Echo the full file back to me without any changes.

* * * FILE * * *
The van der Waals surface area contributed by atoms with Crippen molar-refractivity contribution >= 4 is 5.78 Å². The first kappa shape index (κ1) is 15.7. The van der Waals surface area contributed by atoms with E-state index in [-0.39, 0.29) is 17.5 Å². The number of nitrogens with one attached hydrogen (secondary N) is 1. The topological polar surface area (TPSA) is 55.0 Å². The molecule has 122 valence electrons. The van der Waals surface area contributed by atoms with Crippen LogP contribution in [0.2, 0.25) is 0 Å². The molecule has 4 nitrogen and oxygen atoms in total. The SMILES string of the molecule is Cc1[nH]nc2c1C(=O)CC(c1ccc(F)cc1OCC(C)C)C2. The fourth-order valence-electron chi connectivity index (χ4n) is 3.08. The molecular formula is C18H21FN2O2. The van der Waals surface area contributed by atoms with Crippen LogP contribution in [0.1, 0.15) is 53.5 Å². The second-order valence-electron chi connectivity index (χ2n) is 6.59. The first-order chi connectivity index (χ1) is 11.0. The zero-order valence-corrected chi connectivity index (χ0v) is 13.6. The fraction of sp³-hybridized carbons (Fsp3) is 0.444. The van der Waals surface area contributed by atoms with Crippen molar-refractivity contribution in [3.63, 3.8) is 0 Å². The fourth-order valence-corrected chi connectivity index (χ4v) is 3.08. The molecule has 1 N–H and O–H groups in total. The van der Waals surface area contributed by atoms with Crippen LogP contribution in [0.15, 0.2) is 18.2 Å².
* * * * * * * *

The van der Waals surface area contributed by atoms with Crippen molar-refractivity contribution >= 4 is 5.78 Å². The first kappa shape index (κ1) is 15.7. The van der Waals surface area contributed by atoms with E-state index in [-0.39, 0.29) is 17.5 Å². The number of nitrogens with one attached hydrogen (secondary N) is 1. The topological polar surface area (TPSA) is 55.0 Å². The molecule has 122 valence electrons. The van der Waals surface area contributed by atoms with Crippen LogP contribution in [0.2, 0.25) is 0 Å². The molecule has 4 nitrogen and oxygen atoms in total. The SMILES string of the molecule is Cc1[nH]nc2c1C(=O)CC(c1ccc(F)cc1OCC(C)C)C2. The fourth-order valence-electron chi connectivity index (χ4n) is 3.08. The molecular formula is C18H21FN2O2. The van der Waals surface area contributed by atoms with Crippen LogP contribution in [0.1, 0.15) is 53.5 Å². The second-order valence-electron chi connectivity index (χ2n) is 6.59. The first-order chi connectivity index (χ1) is 11.0. The zero-order valence-corrected chi connectivity index (χ0v) is 13.6. The fraction of sp³-hybridized carbons (Fsp3) is 0.444. The van der Waals surface area contributed by atoms with Crippen molar-refractivity contribution in [3.63, 3.8) is 0 Å². The fourth-order valence-corrected chi connectivity index (χ4v) is 3.08. The molecule has 1 N–H and O–H groups in total. The van der Waals surface area contributed by atoms with Crippen LogP contribution in [0.15, 0.2) is 18.2 Å².